Last night I was up until 1:00 am worried that I wasn’t good enough.
Some of my worries:
I’m not a good enough mother
I’m not a good enough wife
I think about me too much
I don’t do enough to help others
My blog is stupid
I care too much about what others’ think
I obsessed on the computer most of the day, fluctuating between a social network page, YouTube videos, and this blog.
There is something extremely calming about my blog. I just click on the main page and stare, reread, and peruse the comments. My blog connects me to another realm, to another part of myself, and to other people who know my journey. The writing offers me a reflection of me: my uniqueness and beauty. My blog is my passion, my talent, my creativity.
Beyond the computer, I felt frightened, somewhat like a little girl running outside the protective circle of her guardian. When I pulled myself away I was nervous and I overate. I grounded chocolate-pudding brownies into mocha-almond-fudge ice cream. I had bread rolls and garlic bread, hash browns, and other carb-filled delights. All the while feeling worse and worse about myself.
I felt entirely alone and useless, despite my family being home. So much so that I googled: Why it’s okay to be lazy and Why it’s okay to do nothing.
I felt extreme guilt about being ME. I analyzed why I had this guilt, but the analysis made things worse. I knew all the things I should have been doing, such as: exercising, showering, drinking green tea, taking my supplements, getting out of the house. But I couldn’t do anything. I was immobilized, trapped, frozen. I couldn’t even change the stained shirt I was wearing or bend down to pick a crumb off the floor.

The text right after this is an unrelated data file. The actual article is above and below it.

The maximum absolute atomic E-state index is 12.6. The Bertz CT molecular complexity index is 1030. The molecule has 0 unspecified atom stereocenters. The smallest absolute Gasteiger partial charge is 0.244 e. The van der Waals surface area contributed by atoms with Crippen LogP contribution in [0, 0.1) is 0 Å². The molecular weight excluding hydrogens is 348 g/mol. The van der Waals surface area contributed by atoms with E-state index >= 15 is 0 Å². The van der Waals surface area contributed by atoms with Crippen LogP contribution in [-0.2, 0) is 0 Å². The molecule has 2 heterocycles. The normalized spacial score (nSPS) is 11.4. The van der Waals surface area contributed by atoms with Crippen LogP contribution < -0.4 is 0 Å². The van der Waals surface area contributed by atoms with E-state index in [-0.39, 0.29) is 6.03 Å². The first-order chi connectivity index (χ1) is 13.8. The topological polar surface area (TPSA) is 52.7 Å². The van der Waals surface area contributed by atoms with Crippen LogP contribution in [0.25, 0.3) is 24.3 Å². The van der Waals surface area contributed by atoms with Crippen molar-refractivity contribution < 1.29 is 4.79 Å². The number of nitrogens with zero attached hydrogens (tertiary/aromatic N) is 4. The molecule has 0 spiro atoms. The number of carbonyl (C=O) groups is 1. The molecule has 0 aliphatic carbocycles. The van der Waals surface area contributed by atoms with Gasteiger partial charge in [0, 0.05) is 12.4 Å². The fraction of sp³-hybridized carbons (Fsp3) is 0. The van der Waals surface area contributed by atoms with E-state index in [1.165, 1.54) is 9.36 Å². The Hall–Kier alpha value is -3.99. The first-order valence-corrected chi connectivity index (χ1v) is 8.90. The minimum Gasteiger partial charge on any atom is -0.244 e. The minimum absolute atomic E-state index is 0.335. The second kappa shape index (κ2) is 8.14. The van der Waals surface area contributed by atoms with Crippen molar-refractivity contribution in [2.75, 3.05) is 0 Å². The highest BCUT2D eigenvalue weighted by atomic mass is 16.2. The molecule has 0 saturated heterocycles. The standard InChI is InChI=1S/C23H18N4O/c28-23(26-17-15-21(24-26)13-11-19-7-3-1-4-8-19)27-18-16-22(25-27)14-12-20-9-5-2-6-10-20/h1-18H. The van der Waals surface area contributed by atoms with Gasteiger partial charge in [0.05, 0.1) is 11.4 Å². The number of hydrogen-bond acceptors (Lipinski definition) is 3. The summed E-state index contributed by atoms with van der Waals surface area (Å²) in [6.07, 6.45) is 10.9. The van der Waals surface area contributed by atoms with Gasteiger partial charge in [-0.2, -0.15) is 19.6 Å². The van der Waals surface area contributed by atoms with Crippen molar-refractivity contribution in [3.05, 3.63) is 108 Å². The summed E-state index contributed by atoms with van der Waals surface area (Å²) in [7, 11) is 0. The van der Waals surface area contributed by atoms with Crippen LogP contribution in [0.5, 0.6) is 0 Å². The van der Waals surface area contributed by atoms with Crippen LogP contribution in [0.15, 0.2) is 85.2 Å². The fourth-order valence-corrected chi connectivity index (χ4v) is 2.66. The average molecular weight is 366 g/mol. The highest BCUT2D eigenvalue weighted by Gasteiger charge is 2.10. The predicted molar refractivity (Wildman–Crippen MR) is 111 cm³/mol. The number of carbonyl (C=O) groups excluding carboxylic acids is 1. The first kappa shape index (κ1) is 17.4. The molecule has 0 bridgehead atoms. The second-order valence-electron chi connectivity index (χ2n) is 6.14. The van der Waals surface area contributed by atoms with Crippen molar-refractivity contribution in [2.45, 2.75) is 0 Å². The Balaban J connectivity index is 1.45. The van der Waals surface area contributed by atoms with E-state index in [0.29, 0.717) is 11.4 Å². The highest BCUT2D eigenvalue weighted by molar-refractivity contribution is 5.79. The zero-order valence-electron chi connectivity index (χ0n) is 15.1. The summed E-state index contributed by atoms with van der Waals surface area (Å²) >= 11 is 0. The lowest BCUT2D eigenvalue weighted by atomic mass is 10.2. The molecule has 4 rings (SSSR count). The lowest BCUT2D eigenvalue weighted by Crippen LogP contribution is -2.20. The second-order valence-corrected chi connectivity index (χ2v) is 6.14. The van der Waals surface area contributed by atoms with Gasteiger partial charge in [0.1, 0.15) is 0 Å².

These types of days, where I am overcome by grief, fear, and fatigue, are nothing new to me. I’ve had these days since I was a teenager. The challenge is that now I’m not a teenager, I am a mother and a wife, which comes with responsibilities beyond my own needs.
These roles’ obligations add to my guilt, my feelings of low self-worth, and my inability to fully retreat, regroup, and reenergize.
Yesterday wasn’t the easiest of mornings for our family. There was some turmoil. This spike in the energy of the household left my brain sprawling. Any type of unexpected event causes me to feel unease and fear.
No amount of reasoning, cognitive tools, or talk can dissipate the fear. I have to go through the fear. Then, once on the other side—whether within minutes or a day—I have the clarity of mind to process and release.
Yesterday the fear stayed with me.
Yesterday I hated myself for starting this stupid blog. I thought for certain I’d never ever have anything to write about worth interest. I hated myself for thinking I was making a difference. I hated myself for my lack of willpower, my messed up emotions, my inability to relax, my constant, constant challenges. I hated life.
My life felt like poop, so much that I even Googled poop. I watched a YouTube on crap—and then wondered whose crap it was.
About midnight, I began preparing for the next day, hoping I’d awake in a different mindset. I wrote a poem about how I’m okay, listing everything from wearing pajamas all day to overeating. I started researching self-acceptance. Starting telling myself I am okay.
I understand with further clarity how I’m trapped in a cycle of perfectionism—always have been, and imagine I always will be. It’s something about the way my brain functions. My strong analytical ability and extreme fluid intelligence enable me to have complex thought processes and to produce quality work; however, those same abilities put me into overdrive of self-analysis, worry, and remorse.
My own thought processes set me up for failure.
I understand with further clarity how a well-balanced person experiences the ABC’s of Acceptance, Belonging, and Confidence. And how having Aspergers evokes feelings of Rejection, Not Fitting In, and Timidity.